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Suppose I have a base class and two classes derived from it:

class Base
{
protected:
    double value;
public:
    virtual ~Base();

    Base(double value) : value(value) {}
    Base(const Base& B) { value=B.value; }

    Base operator+ (const Base& B) const { 
        return Base(value+B.value); 
    }

};

class final Derived1 : public Base {
public:
    Derived1(double value) : Base(value) {}
};

class final Derived2 : public Base {
public:
    Derived2(double value) : Base(value) {}
};

I want to accomplish the following:

int main(int argc, char *argv[])
{
    Derived1 a = Derived1(4.0);
    Derived2 b = Derived2(3.0);

    a+a; // this should return a Derived1 object
    b+b; // this should return a Derived2 object

    a+b; // this should FAIL AT COMPILE TIME

    return 0;
}

In other words, I want to guarantee that the inherited operator+ only operates on objects of the same type as the calling instance.

How do I do this cleanly? I found myself re-defining the operator for each class:

class final Derived1 : public Base {
    ...
    Derived1 operator+ (const Derived1& D1) const {
        return Derived1(value+D1.value);
    }
    ...
};

class final Derived2 : public Base {
    ...            
    Derived2 operator+ (const Derived2& D1) const {
        return Derived2(value+D1.value);
    }
    ...
};

But that's just a pain. Moreover, it doesn't seem like proper code re-use to me.

What is the proper technique to use here?

share|improve this question
    
If you want this, don't put an operator+ on the base. (Also, shouldn't the base have a virtual destructor?) –  R. Martinho Fernandes Oct 5 '12 at 8:52
    
@R.MartinhoFernandes: You're saying I have to re-define the operator+ for each derived class? But the definition is exactly the same, except for the type. There really is no way to save code here? –  Rody Oldenhuis Oct 5 '12 at 8:53
    
"exactly the same, except for the type" is not "exactly the same". But yeah, there's a way to save code. I'll post an answer. –  R. Martinho Fernandes Oct 5 '12 at 8:54
    
But there's a big problem that you seem to not be considering here: what if I add class Derived3 : public Derived1? Should Derived3 d3; Derived1 d1; d1+d3; compile? If yes, what semantics should it have? If no, then you're out of luck. –  R. Martinho Fernandes Oct 5 '12 at 8:56
    
Downvoter care to comment? –  Rody Oldenhuis Oct 5 '12 at 9:58

3 Answers 3

up vote 5 down vote accepted

If you can make sure Derived1 and Derived2 are leaf classes (i.e. no other class can derive from them) you can do this with the curiously recurring template pattern:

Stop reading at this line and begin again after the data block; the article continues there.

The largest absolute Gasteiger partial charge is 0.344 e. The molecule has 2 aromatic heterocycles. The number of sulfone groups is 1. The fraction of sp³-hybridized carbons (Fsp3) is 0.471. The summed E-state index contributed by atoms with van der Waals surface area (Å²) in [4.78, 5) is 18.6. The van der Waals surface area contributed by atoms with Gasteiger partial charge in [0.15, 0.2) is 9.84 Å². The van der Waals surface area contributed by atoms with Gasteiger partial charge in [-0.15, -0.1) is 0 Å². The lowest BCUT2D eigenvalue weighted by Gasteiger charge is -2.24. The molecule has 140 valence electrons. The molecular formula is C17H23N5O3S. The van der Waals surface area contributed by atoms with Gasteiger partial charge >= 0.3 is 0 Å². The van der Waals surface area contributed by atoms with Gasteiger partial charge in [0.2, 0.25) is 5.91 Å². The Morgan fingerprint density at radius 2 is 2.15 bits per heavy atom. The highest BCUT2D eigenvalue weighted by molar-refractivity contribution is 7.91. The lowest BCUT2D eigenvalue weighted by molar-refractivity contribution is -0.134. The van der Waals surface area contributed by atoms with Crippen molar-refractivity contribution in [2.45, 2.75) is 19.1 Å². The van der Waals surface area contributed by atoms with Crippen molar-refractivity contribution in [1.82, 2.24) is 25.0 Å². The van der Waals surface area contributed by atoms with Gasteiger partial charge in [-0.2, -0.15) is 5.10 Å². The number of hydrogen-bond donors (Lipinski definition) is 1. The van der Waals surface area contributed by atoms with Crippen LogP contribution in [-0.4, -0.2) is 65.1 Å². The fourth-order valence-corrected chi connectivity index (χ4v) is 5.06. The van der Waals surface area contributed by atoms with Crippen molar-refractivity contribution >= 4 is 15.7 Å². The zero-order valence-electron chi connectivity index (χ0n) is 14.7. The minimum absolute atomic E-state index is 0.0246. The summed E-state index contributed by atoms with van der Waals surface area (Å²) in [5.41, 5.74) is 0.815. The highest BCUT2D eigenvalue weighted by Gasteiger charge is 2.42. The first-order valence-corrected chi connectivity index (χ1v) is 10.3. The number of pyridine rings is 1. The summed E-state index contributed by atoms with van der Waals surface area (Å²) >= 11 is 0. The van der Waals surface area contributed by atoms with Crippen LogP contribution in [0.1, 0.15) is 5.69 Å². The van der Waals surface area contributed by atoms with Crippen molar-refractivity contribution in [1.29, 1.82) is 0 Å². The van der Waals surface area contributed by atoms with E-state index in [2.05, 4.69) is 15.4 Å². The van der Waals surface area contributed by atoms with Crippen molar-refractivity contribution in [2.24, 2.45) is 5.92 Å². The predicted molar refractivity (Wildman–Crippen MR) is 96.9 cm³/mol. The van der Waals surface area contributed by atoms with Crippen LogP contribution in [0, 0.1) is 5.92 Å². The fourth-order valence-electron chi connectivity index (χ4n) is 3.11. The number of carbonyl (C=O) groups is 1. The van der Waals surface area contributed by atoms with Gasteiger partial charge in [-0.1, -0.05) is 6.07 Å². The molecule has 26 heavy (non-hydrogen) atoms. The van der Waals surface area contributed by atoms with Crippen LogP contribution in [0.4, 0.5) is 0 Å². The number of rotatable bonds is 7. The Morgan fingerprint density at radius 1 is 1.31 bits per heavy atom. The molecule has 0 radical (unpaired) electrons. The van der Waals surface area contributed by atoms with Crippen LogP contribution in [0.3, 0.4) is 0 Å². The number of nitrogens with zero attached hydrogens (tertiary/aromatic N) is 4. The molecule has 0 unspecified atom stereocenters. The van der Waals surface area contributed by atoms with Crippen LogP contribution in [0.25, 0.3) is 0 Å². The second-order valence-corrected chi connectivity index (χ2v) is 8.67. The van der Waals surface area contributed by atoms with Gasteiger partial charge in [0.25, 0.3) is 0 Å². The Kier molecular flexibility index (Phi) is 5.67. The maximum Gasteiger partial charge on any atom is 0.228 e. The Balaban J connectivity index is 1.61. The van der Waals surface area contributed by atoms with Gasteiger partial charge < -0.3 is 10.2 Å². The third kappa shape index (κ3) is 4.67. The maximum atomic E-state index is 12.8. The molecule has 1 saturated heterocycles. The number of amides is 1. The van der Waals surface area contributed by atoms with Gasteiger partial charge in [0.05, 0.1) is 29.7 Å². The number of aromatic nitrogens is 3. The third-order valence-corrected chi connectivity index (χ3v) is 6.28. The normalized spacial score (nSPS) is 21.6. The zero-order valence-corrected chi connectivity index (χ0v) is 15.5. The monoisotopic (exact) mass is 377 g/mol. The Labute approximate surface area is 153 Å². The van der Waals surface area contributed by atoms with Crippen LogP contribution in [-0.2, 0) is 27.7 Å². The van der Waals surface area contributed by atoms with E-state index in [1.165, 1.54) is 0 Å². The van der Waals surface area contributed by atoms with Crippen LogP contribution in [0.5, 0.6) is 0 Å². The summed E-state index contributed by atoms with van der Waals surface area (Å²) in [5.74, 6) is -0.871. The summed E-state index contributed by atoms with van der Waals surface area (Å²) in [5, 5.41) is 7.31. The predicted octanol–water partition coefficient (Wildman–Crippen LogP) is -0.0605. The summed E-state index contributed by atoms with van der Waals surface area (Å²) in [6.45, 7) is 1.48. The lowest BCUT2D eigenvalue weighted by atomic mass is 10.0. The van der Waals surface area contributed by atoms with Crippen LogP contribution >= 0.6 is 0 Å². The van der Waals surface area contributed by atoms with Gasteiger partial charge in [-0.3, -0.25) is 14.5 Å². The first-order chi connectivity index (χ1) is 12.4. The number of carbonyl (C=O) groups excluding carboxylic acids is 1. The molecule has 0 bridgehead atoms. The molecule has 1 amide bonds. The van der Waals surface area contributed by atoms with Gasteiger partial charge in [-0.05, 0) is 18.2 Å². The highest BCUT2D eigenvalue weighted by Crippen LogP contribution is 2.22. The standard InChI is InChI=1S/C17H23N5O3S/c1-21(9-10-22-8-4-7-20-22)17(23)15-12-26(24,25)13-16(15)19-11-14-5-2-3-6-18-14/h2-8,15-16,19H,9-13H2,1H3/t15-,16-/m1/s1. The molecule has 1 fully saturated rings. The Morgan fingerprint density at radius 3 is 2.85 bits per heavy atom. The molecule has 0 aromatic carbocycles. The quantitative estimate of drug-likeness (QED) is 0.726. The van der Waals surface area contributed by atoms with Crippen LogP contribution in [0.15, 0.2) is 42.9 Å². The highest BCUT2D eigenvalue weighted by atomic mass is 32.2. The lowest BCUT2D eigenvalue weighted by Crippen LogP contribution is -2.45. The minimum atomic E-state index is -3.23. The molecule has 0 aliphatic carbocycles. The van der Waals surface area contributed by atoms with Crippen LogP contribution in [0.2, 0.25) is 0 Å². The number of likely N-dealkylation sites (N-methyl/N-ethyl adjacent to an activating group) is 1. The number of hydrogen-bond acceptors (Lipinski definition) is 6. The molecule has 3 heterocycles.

template <typename T>
class BaseWithAddition : public Base {
    T operator+(T const& rhs) const {
        return T(value + rhs.value);
    }
};

class final Derived1 : public BaseWithAddition<Derived1> {
    // blah blah
};

class final Derived2 : public BaseWithAddition<Derived2> {
    // blah blah
};

(final is a C++11 feature that prevents further derivation.)

If you allow derivation from Derived1 and Derived2 then you get trouble:

class Derived3 : public Derived1 {};
Derived3 d3;
Derived1 d1;
Derived1& d3_disguised = d3;
d1 + d3_disguised; // oooops, this is allowed

There's no way to prevent this at compile-time. And even if you want to allow it, it's not easy to get decent semantics for this operation without multiple dispatch.

share|improve this answer
    
+1: yup, that was going to be my reply to your comment; the derived classes are final. Quick test showed that this works, but let me read up on this pattern first. –  Rody Oldenhuis Oct 5 '12 at 9:04
    
So right off: would this be advisable? Is this considered good practice? –  Rody Oldenhuis Oct 5 '12 at 9:06
    
@RodyOldenhuis Yes, this is pretty healthy :) It is not a "hack" or anything. CRTP is one of the most used template idioms. –  R. Martinho Fernandes Oct 5 '12 at 9:11
    
Well I learned something today. Thanks! BTW, what do you consider the best source for learning these patterns? –  Rody Oldenhuis Oct 5 '12 at 9:22
    
@Rody I learned this one from the book C++ Templates: The Complete Guide. There's a wikibook titled "More C++ Idioms" that includes lots and lots of idioms, but I've seen some that are either very specific or not really recommendable. Since I haven't read them all, I can't vouch for it, but it may be worth a look if you keep a skeptical eye. –  R. Martinho Fernandes Oct 5 '12 at 9:30